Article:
Effective January 1, 2020, employers of every size are able to implement a new type of health insurance program for their employees. 

It is called ICHRA (Individual Coverage Health Reimbursement Account).  ICHRA allows employers to provide pre-tax dollars for their employees’ individual health and Medicare premiums, while maintaining tax savings benefits to the company.

For employers that are tired of waiting to see what increases the insurance carriers are going to implement year after year, this could be the silver bullet they have been waiting for.  The employer can still offer health insurance, but the choice of the plan is totally up to the employee.  The employer sets a dollar amount of reimbursement and the employee chooses their plan from any insurance carrier or an exchange. From a budgeting standpoint, the employer knows exactly what their contribution will be on an annual basis and they can step back from having to choose the plan(s) they think are best for their employees.

There are, of course, conditions to ICHRA:

  1.  A carefully drafted Health Reimbursement Arrangement (HRA) plan document must be set up, along with a Section 125 plan.
  2. The employer cannot offer both a group plan and an ICHRA to its employees, subject to discrimination and grandfathered guidelines.
  3. Employees must be enrolled in an individual medical plan (or Medicare) to qualify (a substantiation form will be required).
  4. The employer must adhere to discrimination guidelines when choosing contributions by employee class.  With a few exceptions, the same terms will apply to all employees within a class of employee.
  5. All compliance obligations will still apply (employee annual notice and ERISA compliance).

For small group employers (those with under 50 employees), moving to an ICHRA does not pose the same problems or concerns as for a large employer (those with over 50 employees).   If an employer has over 50 employees, they are deemed to be an Applicable Large Employer (ALE) under the Affordable Care Act (ACA).  If an employer is an ALE, all of the terms and conditions of the ACA still apply, including required premium contributions.  Without careful guidance from a trusted broker/advisor, an employer could chase the shiny ball and end up in compliance trouble and subject to hefty fines.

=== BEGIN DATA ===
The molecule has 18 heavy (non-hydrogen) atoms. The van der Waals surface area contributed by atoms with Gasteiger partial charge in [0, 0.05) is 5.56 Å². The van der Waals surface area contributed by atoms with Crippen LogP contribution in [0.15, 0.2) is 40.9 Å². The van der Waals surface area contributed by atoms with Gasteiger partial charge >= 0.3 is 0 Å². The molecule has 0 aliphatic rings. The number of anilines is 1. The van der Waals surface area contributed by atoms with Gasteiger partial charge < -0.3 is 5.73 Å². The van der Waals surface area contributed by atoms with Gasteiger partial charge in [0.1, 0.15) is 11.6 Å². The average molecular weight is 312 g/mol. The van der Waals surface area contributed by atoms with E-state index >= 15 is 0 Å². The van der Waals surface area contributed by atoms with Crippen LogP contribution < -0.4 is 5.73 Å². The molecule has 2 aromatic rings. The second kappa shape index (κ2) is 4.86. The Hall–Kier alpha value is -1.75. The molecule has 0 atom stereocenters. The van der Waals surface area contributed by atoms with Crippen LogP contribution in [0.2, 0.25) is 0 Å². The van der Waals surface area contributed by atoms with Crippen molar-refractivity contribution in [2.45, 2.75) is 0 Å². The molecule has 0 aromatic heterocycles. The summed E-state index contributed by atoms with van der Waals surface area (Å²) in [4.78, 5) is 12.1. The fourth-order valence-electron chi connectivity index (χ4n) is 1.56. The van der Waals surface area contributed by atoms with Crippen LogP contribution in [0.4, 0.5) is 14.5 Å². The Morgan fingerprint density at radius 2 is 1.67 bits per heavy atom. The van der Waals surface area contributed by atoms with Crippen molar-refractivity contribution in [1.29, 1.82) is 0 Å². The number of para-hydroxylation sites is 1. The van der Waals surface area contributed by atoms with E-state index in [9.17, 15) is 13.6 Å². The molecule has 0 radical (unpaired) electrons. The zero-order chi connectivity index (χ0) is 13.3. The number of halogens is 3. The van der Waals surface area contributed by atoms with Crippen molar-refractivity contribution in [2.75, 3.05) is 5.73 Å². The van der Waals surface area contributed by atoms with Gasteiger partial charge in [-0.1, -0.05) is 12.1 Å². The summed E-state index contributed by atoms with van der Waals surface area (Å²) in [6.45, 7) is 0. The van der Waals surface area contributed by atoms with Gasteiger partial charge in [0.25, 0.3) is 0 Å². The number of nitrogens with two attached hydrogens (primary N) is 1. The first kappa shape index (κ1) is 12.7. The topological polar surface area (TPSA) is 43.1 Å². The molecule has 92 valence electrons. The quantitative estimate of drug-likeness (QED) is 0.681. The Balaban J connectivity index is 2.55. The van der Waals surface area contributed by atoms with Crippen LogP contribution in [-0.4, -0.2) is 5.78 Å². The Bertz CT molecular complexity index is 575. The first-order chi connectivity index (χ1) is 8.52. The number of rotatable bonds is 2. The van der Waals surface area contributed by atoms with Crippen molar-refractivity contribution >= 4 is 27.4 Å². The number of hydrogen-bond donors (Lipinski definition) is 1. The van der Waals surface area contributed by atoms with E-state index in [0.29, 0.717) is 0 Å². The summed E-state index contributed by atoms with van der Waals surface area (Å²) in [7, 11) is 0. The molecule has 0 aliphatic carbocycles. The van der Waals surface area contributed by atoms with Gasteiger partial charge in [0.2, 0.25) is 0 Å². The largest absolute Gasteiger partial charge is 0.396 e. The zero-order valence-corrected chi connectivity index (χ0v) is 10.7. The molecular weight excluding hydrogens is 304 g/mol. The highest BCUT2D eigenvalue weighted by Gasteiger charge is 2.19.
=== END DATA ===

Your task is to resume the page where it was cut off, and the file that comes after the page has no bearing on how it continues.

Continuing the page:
To consider offering an ICHRA, instead of a traditional group plan, an employer should consider the following:

  1. Does their current benefit program, including a group health plan, assist in retaining employees?
  2. Will their employees know how to pick a plan in the marketplace that works for them?
  3. How will they determine how much to contribute to attract and retain employees? 
  4. Are there good individual plans and choices of plans in the area in which the employees live?
  5. Can they offer this without additional administrative burden to our accounting or HR employees?
  6. How can they know employees are actually selecting a plan (instead of collecting money for premiums not paid)? 
  7. How can they be assured the company will be in compliance with the ACA, ERISA and COBRA?
  8. Is their broker able to assist them with all of these questions and concerns that I have?

To get answers to these questions, your broker is going to have to provide you with a comparison of your group health plan(s) to individual coverage, by each of your employees.   Without this information, how can an employer be expected to make a decision on whether to offer an ICHRA or not?

The only way an employer should consider moving to an ICHRA is if they are confident they can assist the  employees in obtaining the individual health insurance that best meets their needs, manage the complex billing and administration requirements involved, confirm the employee’s plan choice (to ensure the employer is not paying the employee for coverage not obtained), and access plan documents necessary to ensure compliance. 

Intrigued?  Interested?  Depending on an employer group’s individual circumstances, ICHRA could be the silver bullet or the shiny ball for an employer group, so the guidance in reviewing and implementing an ICHRA is crucial.     One thing, however, is certain:  ICHRA is here and most likely, here to stay.   Every employer should be ready for a different conversation when it comes to their health benefits renewal.  

Kelly Brenna, Vice President, Employee Benefits , 952.707.8254; kbrenna@kainsurance.com